Legal expert explains...

A publication in the Gazatte of an Act or Rule or Regulation is a public notice on its existence.

Published: 22nd January 2019 01:58 AM  |   Last Updated: 22nd January 2019 05:30 AM   |  A+A-

Express News Service

CHENNAI: It is said that a new law or rule only comes to force when it is notified in “Gazette”. What does this mean, exactly? Is it a public document which anyone can access? If so, where can one see it?
—P V Vijaya Kumar

A publication in the Gazette of an Act or Rule or Regulation is a public notice on its existence. It will be acceptable as evidence without any further proof. You can buy the Gazette from the government press or you can also subscribe to the same. There is also a move to publish all the enactments and rules on the website and have it constantly updated.  As of now you will have to buy private publications or an updated version of an Act.

What is your opinion about framing a will which does not specify each and every asset and instead specifies that each of the heirs can share a particular percentage of the assets left by the person. I am a senior citizen aged 79 and would like to know the correct position.
—K Ravindranath

It is better to mention the list of all properties owned by the testator in his Will instead of saying in general terms that a certain percentage of properties will go to so and so.  This will avoid a lot of confusion while probating the Will or getting a succession certificate.

Our gated community has 80 flats, which have been occupied since 2013.  All of a sudden, TNEB loaded one of the common electric meters in our premises with `8 lakh as arrears, stating that the amount arises out of their audit for 2011-12. They have handed over a notice at our security gate but the notice is addressed to the builder. On meeting TNEB officials, we were told this amount is related to difference in tariffs between commercial connection and temporary construction connection. TNEB had given NOC in 2015 to CMDA when a completion certificate was issued. Instead of recovering money from the builder, TNEB has chosen to charge the hapless flat owners. We would like to know where we stand in the issue.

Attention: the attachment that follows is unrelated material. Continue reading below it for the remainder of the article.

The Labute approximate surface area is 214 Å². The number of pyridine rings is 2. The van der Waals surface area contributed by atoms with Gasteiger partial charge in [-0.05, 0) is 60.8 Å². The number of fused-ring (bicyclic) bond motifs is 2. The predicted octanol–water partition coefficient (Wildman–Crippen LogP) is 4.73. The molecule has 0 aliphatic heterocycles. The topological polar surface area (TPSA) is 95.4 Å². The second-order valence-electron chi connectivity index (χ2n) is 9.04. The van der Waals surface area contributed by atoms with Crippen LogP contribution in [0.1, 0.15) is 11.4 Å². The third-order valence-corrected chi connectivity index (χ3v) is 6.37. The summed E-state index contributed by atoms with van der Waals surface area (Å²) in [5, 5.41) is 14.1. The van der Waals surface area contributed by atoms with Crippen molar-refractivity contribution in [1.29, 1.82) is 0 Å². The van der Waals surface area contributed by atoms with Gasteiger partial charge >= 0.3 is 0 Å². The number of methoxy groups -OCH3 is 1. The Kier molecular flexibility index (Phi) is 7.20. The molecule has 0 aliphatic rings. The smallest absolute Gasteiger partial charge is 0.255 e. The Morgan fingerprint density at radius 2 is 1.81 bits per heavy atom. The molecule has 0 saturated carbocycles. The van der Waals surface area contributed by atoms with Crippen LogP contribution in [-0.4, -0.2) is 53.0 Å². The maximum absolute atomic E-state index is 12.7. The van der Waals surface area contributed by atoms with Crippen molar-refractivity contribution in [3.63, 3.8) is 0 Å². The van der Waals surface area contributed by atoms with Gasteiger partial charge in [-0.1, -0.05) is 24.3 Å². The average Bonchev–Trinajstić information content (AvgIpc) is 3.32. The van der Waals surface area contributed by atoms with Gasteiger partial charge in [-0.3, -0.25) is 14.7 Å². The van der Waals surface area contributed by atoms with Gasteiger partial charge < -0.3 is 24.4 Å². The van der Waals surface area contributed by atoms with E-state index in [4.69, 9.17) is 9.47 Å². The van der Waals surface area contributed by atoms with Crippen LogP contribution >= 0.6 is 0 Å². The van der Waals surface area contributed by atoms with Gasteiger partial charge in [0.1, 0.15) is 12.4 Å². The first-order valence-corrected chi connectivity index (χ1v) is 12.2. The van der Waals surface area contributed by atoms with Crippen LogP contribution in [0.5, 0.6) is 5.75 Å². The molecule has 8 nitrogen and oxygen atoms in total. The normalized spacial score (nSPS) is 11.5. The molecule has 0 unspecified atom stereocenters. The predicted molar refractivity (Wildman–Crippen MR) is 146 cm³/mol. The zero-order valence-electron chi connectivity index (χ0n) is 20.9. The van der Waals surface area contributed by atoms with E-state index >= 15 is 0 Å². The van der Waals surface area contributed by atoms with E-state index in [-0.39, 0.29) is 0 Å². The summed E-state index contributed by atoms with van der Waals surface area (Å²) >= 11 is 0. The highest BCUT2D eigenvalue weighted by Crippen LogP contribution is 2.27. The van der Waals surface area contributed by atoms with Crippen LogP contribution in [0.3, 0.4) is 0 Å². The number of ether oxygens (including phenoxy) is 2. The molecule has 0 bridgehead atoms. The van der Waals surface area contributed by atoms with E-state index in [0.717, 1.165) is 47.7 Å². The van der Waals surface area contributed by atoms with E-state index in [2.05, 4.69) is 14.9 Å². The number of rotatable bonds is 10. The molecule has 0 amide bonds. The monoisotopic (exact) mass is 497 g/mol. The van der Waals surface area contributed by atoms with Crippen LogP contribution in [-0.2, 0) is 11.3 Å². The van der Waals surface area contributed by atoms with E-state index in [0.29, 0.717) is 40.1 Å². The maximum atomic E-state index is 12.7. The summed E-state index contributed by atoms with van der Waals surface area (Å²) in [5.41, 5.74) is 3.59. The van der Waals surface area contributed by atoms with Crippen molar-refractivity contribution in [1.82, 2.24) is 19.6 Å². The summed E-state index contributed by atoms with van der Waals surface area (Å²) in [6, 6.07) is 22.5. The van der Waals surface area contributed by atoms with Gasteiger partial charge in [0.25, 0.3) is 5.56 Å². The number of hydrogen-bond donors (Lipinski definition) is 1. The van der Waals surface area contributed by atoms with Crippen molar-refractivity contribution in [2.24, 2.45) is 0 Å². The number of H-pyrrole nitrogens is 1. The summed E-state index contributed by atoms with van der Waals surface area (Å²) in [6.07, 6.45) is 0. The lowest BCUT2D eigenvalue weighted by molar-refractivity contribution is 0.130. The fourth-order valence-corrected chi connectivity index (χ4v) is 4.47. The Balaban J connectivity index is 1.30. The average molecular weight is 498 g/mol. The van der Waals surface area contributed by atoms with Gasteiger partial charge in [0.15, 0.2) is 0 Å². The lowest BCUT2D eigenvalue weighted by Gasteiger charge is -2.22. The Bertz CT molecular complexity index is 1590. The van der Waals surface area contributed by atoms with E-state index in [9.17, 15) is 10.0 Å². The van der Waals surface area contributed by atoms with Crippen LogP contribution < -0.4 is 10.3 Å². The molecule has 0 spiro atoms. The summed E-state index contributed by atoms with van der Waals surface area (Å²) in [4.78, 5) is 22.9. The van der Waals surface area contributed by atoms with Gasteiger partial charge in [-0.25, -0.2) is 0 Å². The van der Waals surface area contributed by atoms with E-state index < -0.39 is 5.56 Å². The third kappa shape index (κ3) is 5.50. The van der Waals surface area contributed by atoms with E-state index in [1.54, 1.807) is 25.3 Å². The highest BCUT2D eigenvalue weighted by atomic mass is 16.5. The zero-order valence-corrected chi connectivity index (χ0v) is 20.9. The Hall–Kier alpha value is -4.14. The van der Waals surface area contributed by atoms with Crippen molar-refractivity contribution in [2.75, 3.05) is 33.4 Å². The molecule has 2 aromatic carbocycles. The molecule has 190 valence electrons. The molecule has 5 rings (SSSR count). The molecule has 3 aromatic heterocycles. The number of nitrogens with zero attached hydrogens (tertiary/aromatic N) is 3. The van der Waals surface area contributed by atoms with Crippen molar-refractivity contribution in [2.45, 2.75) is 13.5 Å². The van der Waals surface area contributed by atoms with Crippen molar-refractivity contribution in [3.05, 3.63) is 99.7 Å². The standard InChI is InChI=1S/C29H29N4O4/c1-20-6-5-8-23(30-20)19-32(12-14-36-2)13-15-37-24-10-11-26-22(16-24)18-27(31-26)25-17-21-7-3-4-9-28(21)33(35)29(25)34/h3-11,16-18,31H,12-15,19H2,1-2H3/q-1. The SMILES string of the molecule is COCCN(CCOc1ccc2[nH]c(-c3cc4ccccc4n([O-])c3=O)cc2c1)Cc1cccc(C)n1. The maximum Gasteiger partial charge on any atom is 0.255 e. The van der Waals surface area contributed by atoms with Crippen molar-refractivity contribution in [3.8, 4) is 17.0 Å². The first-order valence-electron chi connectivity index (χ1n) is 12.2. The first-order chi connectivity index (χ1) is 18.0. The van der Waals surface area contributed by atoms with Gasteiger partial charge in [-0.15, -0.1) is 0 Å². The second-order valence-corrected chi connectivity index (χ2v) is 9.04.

—Vijayaraghavan

TNEB arrears has to be paid only by the owner of the property. Even when a builder gets a connection either for a new supply or new service connection, he gets power of attorney from the owner as his agent.  If you dispute the quantum, you can file a writ petition in the High Court. Otherwise you will have to share the burden. The NOC granted in 2015 by TNEB will not help you.

Mail your legal queries to expertexplains@gmail.com

Justice K Chandru @expertexplains@gmail.com is a former  judge of the Madras High Court

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